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HIPAA Breach Notifications Due March 1st

Health care providers must file all 2016 incidents

March 1st, 2017 is the deadline for health care providers to submit notifications of small breaches of unsecured protected health information. Breaches made during 2016 must be reported to the US Department of Health and Humans Services (HHS). The Civil Rights Office (OCR) within HHS must be made aware of any breach affecting 500 or fewer individuals that violate HIPAA’s Privacy Rule.

HIPAA is the Health Insurance Portability and Accountability Act, a protection for individuals to retain their medical and health information privacy against covered entities. The US law is upheld by the HHS.

Who is a Covered Entity Under HIPAA?

Health care providers are covered entities under HIPAA. If you own or work for a health practice or within the healthcare industry, you most likely need to adhere to HIPAA’s rules and regulations. Covered entities include Doctors, Physician Assistants, Nurse-midwifes, Dentists, Podiatrists, Chiropractors, Clinical Psychologists, Psychiatrists, Nurse Practitioners, Optometrists, Clinical Social Workers, Health Care Clinics, Health Insurance Companies, Health Care Clearinghouses, Christian Science Practitioners, Medical Billing Services, Hospitals, and Medical Facilities.

What is a Breach?

HHS describes a breach as the disclosure of any private health information that is protected by the Privacy Rule. The disclosure can be made by the provider, employees of a provider, or a business associate. What counts as a disclosure? It can be as straightforward as medical files that went missing while in shipment to your new office space or your business service was hacked.

Breaches also include incidents that are not so obvious or malicious. Health care providers are now under constant pressure to move their business and services online to be competitive in their industry. Moving online to offer electronic prescriptions, remote medicine, and web appointment is necessary to keep up, but it also opens providers up to liability and the need to keep their patient’s information safe.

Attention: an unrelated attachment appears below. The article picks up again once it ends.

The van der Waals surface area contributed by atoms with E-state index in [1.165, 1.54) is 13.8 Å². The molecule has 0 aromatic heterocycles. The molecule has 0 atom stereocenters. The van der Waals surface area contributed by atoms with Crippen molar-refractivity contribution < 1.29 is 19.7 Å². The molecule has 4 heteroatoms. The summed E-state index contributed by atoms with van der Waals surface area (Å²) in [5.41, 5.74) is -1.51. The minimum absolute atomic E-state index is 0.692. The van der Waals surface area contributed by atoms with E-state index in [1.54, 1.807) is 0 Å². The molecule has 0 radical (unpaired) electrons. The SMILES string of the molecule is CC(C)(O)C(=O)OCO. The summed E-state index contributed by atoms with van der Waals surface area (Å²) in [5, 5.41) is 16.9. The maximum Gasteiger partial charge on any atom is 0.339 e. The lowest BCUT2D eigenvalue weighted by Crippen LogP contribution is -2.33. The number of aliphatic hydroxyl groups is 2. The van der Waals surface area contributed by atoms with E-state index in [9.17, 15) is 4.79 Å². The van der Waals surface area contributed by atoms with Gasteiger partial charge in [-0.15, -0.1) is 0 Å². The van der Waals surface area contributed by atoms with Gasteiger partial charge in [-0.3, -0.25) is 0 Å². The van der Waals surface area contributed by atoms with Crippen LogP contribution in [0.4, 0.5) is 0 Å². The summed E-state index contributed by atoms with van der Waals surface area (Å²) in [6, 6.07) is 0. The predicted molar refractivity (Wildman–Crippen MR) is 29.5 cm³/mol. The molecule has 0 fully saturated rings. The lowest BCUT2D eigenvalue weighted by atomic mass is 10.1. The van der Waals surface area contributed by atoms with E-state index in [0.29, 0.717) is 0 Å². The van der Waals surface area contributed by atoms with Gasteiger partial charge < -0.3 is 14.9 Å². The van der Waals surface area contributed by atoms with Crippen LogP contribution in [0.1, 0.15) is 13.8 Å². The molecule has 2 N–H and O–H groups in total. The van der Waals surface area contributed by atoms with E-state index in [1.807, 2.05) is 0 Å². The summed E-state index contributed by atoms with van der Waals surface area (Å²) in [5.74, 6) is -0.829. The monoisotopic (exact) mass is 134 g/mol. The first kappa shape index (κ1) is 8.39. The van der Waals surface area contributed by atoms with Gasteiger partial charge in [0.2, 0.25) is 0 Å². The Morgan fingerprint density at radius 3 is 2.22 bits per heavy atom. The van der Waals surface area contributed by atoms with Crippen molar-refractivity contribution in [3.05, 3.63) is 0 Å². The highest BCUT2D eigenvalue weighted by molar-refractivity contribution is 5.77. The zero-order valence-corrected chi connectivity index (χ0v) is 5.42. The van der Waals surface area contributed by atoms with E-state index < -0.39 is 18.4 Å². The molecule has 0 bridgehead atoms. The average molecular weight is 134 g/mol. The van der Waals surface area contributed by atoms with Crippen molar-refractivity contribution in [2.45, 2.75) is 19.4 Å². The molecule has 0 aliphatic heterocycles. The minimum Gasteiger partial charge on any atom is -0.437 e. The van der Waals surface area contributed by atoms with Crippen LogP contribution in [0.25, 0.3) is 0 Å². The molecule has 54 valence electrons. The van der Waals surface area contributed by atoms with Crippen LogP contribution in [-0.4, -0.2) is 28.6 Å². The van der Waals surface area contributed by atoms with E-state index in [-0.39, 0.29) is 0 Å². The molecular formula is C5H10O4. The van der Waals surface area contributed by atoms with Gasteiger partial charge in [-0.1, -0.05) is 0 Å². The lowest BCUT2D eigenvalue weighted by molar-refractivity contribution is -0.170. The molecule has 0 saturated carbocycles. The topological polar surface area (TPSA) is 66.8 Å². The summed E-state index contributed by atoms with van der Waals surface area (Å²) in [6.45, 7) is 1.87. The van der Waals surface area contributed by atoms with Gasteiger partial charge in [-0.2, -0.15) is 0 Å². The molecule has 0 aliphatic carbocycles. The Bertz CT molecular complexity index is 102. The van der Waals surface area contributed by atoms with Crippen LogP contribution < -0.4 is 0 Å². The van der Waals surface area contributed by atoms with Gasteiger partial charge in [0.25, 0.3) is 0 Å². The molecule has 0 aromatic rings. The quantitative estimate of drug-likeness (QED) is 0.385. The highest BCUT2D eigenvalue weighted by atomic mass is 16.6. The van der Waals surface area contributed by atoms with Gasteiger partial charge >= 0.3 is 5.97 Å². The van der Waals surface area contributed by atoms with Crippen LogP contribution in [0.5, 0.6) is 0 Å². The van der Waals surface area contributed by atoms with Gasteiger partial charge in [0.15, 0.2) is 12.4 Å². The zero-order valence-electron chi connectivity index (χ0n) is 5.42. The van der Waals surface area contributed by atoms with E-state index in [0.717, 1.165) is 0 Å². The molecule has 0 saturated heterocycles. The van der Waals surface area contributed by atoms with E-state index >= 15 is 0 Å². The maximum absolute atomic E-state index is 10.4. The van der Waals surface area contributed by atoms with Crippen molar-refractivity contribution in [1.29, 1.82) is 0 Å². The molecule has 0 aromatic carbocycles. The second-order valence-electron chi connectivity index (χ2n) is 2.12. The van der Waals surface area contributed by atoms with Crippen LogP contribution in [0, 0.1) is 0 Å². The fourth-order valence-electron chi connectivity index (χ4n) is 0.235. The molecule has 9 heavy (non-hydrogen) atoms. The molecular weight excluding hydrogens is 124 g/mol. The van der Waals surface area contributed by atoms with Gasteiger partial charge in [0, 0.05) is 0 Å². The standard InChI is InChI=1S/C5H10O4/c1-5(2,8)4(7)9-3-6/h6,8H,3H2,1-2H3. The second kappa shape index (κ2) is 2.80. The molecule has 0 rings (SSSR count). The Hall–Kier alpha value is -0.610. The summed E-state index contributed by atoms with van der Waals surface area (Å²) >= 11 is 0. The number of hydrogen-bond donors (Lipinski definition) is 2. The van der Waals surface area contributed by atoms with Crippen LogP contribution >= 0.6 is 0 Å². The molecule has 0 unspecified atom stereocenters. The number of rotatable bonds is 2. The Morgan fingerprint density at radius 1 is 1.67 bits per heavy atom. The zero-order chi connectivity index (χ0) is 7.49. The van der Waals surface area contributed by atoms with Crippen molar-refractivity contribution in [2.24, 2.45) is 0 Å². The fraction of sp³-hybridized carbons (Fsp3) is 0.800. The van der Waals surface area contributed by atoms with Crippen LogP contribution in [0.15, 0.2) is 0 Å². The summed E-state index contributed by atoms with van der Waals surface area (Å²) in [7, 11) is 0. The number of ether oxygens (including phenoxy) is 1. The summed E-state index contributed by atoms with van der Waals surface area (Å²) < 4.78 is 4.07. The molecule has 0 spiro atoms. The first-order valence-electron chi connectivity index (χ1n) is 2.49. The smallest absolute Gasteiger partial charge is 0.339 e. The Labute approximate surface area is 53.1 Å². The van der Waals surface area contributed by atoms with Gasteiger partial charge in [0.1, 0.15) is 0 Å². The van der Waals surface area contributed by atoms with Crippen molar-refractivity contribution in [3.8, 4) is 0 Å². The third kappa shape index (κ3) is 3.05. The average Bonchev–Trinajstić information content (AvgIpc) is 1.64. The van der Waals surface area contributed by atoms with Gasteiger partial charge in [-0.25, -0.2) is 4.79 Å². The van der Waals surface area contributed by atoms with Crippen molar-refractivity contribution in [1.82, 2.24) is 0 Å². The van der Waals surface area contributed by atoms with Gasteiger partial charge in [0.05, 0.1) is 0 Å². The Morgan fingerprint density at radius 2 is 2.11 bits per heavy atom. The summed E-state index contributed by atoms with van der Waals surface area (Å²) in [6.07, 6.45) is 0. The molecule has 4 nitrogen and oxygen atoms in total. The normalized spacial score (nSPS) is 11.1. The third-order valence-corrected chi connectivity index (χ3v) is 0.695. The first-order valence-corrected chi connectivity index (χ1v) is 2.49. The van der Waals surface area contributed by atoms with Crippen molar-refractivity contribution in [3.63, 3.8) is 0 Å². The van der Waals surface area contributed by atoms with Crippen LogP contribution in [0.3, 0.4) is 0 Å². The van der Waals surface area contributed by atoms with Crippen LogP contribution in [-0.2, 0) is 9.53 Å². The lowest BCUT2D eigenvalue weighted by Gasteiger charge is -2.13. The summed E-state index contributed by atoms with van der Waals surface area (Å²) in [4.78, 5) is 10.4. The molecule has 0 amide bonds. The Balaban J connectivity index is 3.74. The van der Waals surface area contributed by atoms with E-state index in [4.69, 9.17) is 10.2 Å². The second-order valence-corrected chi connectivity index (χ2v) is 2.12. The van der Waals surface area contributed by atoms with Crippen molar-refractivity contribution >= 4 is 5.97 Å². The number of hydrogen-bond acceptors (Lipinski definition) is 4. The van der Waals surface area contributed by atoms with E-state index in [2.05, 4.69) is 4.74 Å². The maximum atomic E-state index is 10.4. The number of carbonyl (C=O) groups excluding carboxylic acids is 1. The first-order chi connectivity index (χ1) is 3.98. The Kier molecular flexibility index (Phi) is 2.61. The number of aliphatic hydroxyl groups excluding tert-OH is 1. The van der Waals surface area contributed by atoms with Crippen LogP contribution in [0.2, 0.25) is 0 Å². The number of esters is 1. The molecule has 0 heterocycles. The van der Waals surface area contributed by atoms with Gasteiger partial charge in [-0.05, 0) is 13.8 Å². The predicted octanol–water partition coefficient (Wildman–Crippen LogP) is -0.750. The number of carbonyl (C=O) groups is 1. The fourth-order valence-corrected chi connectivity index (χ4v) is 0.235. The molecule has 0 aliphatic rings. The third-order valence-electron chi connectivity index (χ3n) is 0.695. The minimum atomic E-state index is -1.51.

Even a simple contact form on a provider website should be secure so it can protect electronic protected health information (ePHI). The form might ask solely ask for contact information, but people are not at their best or in a good frame of mind when they are seeking help.

How aware are you when you are in blistering pain? Providers need to be ready for the time when an individual is not at their best. Do you think your patients even know how easy it is to transmit ePHI that is not in HIPAA compliance? Either way, the burden of proof is on the provider.

To learn more about what constitutes a breach, go to HHS’ website.

Who Needs to Be Notified of a Small Breach?

Who needs to be notified when your practice or office has potentially shared private health information or ePHI?

  1. The affected individuals
  2. The HHS Secretary

If you are a business associate of a covered entity, you must notify them if they or their patients have been affected.

Notice to the Affected Individuals

Affected individuals of a breach must be notified by first-class mail. If they have previously agreed to electronic communication, they can also be reached by email. If current contact information is not available, refer to HHS website to follow protocol to show your best intention to reach all affected individuals.

Notice to individuals must be made within 60 days of the breach’s discovery. The notice should include:

  1. Breach description
  2. Description of personal information included in the breach
  3. Steps the individual should take to protect themselves
  4. Covered entity’s breach investigation description